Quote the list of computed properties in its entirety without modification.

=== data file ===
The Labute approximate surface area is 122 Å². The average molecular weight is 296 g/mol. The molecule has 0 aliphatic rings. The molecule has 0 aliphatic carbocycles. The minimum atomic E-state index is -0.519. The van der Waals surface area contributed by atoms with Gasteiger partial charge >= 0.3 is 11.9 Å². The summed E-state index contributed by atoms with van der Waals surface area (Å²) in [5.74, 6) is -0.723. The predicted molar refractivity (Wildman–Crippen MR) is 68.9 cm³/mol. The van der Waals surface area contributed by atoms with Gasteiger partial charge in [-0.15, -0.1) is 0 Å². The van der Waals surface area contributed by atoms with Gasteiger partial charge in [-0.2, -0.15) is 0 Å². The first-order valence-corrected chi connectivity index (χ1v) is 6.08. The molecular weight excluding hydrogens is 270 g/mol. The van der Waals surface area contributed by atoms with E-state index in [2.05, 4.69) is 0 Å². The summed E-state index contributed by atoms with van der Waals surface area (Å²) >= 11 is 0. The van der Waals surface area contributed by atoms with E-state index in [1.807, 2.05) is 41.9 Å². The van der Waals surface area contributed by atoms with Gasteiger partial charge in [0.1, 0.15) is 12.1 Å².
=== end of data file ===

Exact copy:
The Labute approximate surface area is 122 Å². The average molecular weight is 296 g/mol. The molecule has 0 aliphatic rings. The molecule has 0 aliphatic carbocycles. The minimum atomic E-state index is -0.519. The van der Waals surface area contributed by atoms with Gasteiger partial charge >= 0.3 is 11.9 Å². The summed E-state index contributed by atoms with van der Waals surface area (Å²) in [5.74, 6) is -0.723. The predicted molar refractivity (Wildman–Crippen MR) is 68.9 cm³/mol. The van der Waals surface area contributed by atoms with Gasteiger partial charge in [-0.15, -0.1) is 0 Å². The van der Waals surface area contributed by atoms with Gasteiger partial charge in [-0.2, -0.15) is 0 Å². The first-order valence-corrected chi connectivity index (χ1v) is 6.08. The molecular weight excluding hydrogens is 270 g/mol. The van der Waals surface area contributed by atoms with E-state index in [2.05, 4.69) is 0 Å². The summed E-state index contributed by atoms with van der Waals surface area (Å²) >= 11 is 0. The van der Waals surface area contributed by atoms with E-state index in [1.807, 2.05) is 41.9 Å². The van der Waals surface area contributed by atoms with Gasteiger partial charge in [0.1, 0.15) is 12.1 Å².